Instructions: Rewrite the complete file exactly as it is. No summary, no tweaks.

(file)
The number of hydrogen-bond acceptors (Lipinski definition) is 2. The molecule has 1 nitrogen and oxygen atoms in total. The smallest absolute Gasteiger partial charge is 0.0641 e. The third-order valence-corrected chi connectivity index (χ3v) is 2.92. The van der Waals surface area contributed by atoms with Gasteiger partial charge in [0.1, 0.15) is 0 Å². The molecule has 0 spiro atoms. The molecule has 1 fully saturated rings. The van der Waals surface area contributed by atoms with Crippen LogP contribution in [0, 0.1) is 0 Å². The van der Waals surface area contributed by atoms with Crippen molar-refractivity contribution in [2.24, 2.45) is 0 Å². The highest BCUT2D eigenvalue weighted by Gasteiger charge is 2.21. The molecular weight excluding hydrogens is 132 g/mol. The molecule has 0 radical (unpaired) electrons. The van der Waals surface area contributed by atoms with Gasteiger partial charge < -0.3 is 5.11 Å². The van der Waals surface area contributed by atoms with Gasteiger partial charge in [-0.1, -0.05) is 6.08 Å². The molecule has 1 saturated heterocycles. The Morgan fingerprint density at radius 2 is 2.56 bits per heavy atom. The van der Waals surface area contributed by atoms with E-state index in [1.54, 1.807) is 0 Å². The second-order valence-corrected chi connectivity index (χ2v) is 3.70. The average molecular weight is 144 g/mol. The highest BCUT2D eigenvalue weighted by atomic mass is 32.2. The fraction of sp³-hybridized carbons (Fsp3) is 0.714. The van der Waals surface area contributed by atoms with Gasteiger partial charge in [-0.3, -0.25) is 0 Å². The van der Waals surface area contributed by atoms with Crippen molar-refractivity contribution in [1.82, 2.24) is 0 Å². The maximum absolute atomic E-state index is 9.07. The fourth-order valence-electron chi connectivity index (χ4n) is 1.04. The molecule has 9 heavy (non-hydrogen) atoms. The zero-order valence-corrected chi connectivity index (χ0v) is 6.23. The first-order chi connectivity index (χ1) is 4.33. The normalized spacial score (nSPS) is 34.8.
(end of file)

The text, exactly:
The number of hydrogen-bond acceptors (Lipinski definition) is 2. The molecule has 1 nitrogen and oxygen atoms in total. The smallest absolute Gasteiger partial charge is 0.0641 e. The third-order valence-corrected chi connectivity index (χ3v) is 2.92. The van der Waals surface area contributed by atoms with Gasteiger partial charge in [0.1, 0.15) is 0 Å². The molecule has 0 spiro atoms. The molecule has 1 fully saturated rings. The van der Waals surface area contributed by atoms with Crippen LogP contribution in [0, 0.1) is 0 Å². The van der Waals surface area contributed by atoms with Crippen molar-refractivity contribution in [2.24, 2.45) is 0 Å². The highest BCUT2D eigenvalue weighted by Gasteiger charge is 2.21. The molecular weight excluding hydrogens is 132 g/mol. The molecule has 0 radical (unpaired) electrons. The van der Waals surface area contributed by atoms with Gasteiger partial charge < -0.3 is 5.11 Å². The van der Waals surface area contributed by atoms with Gasteiger partial charge in [-0.1, -0.05) is 6.08 Å². The molecule has 1 saturated heterocycles. The Morgan fingerprint density at radius 2 is 2.56 bits per heavy atom. The van der Waals surface area contributed by atoms with E-state index in [1.54, 1.807) is 0 Å². The second-order valence-corrected chi connectivity index (χ2v) is 3.70. The average molecular weight is 144 g/mol. The highest BCUT2D eigenvalue weighted by atomic mass is 32.2. The fraction of sp³-hybridized carbons (Fsp3) is 0.714. The van der Waals surface area contributed by atoms with Gasteiger partial charge in [-0.3, -0.25) is 0 Å². The van der Waals surface area contributed by atoms with Crippen molar-refractivity contribution in [1.82, 2.24) is 0 Å². The maximum absolute atomic E-state index is 9.07. The fourth-order valence-electron chi connectivity index (χ4n) is 1.04. The molecule has 9 heavy (non-hydrogen) atoms. The zero-order valence-corrected chi connectivity index (χ0v) is 6.23. The first-order chi connectivity index (χ1) is 4.33. The normalized spacial score (nSPS) is 34.8.